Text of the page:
The Best Bars in London

Whether you choose to spend your evening at a humble pub or at a bespoke cocktail lounge at one of the city’s finest hotels, London offers drinkers far more than a pint of bitters. Find the scene you seek, be it classic or newly minted, at one of these favorite London bars.

10 Shepherd Market, Mayfair, London W1J 7QF, UK
Kitty Fisher’s is the antithesis to the New York exposed brick brand of cool. Named after a Georgian courtesan, this tiny restaurant in Mayfair is rather a wood-clad room flickering with candles and exuding a intimate, “make yourself at home” vibe. The food is some of the best in London: the original chef, Tomos Parry, won the Young British Foodie award during his tenure, and his successor George Barson, formerly of the River Cottage, continues to surprise with innovative dishes cooked on the wood grill. If you can’t get a booking, fear not: a second restaurant, Cora Pearl, named for a 19th-century courtesan this time, recently opened on Covent Garden’s Henrietta Street.
35 Saint James's Place
You can only drink two martinis at the hotel bar at Dukes Hotel in Mayfair. The bartenders won’t serve you any more—that’s how potent they are. This is the place to come in London if you secretly wish you were a member of a gentlemen’s club, and if you want a martini made with all the fanfare—the drinks trolley brought to your table, the bottle, straight from the freezer, shaken as you sit and watch. There are cheaper places to drink, that’s for sure, but do they have green leather armchairs and white-jacketed bartenders and portraits of distinguished 19th-century gentlemen looking at you approvingly from the walls? There’s also a cognac and cigar garden.
63 Worship St, Shoreditch, London EC2A 2DU, UK
This dark, downstairs bar, formerly called Whistling Shop, intimately recreates the gin palaces of the early Victorian era. And while the decor is faithful to the era, the cocktails offer a modern twist on the old classics: there’s even an in-house steampunkish laboratory where the mixologists create their intriguing concoctions. “Drunk For a Penny, Dead Drunk for Two Pence, Straw for Free,” offers the menu, with a wry wink to the promises made to customers at the height of the gin craze and memoralized in William Hogarth’s illustration Gin Lane.
44-46 Cranbourn St, London WC2H 7AN, UK
Drinks in London’s West End rarely come cheap. Even less so in the crowded environs of Leicester Square, but if you find yourself in the area, there’s a quiet, reasonably priced refuge known as the Cork and Bottle. It’s a basement level wine bar, and most people walk straight past its frontage (between a ticket agency and a pizza stall) without even noticing it. Down its metal spiral staircase, the cosy bar serves a great list of wines from around $5.50 a glass (as well as by the carafe and the bottle), and alongside an interesting menu it does a fabulous cheese platter (your choice from an extensive selection).
47 Chandos Pl, Charing Cross, London WC2N 4HS, UK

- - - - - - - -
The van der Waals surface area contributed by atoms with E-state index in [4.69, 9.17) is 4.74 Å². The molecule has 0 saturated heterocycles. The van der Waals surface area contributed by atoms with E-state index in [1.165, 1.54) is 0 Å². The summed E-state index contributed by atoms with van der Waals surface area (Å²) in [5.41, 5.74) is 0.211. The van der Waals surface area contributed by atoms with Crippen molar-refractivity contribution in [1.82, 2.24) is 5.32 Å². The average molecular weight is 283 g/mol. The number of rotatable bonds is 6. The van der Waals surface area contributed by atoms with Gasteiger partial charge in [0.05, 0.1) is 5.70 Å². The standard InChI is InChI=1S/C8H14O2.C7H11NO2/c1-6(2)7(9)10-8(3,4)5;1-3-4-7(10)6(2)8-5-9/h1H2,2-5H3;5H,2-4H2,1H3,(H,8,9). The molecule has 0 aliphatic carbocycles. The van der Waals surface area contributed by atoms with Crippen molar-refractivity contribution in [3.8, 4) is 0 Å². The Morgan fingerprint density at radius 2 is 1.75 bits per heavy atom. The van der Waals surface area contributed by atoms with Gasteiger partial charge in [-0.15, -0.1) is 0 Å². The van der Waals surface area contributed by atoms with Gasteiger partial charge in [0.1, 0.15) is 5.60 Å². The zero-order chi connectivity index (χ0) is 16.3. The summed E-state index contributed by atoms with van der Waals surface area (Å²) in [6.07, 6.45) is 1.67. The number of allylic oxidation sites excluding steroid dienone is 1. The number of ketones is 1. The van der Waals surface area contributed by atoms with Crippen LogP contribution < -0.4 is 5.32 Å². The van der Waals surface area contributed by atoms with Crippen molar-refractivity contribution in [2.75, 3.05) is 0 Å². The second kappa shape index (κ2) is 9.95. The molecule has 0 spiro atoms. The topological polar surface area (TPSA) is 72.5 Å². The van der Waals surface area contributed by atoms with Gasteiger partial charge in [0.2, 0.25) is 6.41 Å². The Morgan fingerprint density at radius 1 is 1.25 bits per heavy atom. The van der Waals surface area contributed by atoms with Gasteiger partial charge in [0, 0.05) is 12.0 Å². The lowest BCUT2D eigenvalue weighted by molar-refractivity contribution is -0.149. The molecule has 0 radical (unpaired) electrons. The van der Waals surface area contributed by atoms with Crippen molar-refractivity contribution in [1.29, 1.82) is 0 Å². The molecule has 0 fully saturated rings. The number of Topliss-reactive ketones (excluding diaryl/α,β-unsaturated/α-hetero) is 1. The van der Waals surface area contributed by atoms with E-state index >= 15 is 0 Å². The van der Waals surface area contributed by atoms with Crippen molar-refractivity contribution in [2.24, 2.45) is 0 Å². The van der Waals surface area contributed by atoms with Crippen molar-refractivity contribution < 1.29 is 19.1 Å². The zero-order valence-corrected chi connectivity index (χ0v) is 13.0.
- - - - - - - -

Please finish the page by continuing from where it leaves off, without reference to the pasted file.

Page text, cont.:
London is famous all over the world for its thousands of pubs. In fact, there are so many of them, it can be hard to pick out the lousy ones from the ones that are absolutely fantastic. The Harp is the latter. It’s small, it’s intimate, it’s beautifully decorated, and its focus is “real ale, real cider and real conversation.” It won the London Cider Pub last year. Don’t be fooled by its tiny size. Here, quality far outweighs quantity. If the ground floor appears to be full, go have a look upstairs, grab a seat, and enjoy your drink.
58 Poland St, Soho, London W1F 7NR, UK
Some of the most intriguing cocktails in London can be found at Jason Atherton’s bars in Soho: Social Eating House, Pollen Street Social, and the newly opened Newman Street Tavern. That’s thanks to Gareth Evans, officially crowned the best bartender in the UK in 2013, who likes a drink that will make you smile even as it makes you a bit tipsy. Hence the thermonuclear daiquiri, one of the brightest and most potent drinks on the menu at SEH, which has also become one of the hottest places to drink in London. I also love the Nightwatchman—a drink inspired by the sport of cricket, which comes complete with its own cricket bat-stirrer—and the Cereal Killer, which comes in an old-fashioned milk bottle. You cannot help but have a good time here.
22 Great Chapel Street
Julia Forte turned the Star At Night pub, an old fashioned boozer in the heart of Soho, in the London Gin Club in 2012, when she decided to start specialising in her favourite tipple: gin. Now, her bijou bar is home to 350 premium gins, including those from small-batch producers and microdistilleries, one of the largest selections in the city—and she knows just the right way to serve them all. If you want to drink the best gin and tonic of your life, while chatting to someone who cares about that spirit passionately (and eating some rather good antipasti), seek Julia’s place out. Just make sure you book first—it’s table seating only, and it’s a rather popular spot.
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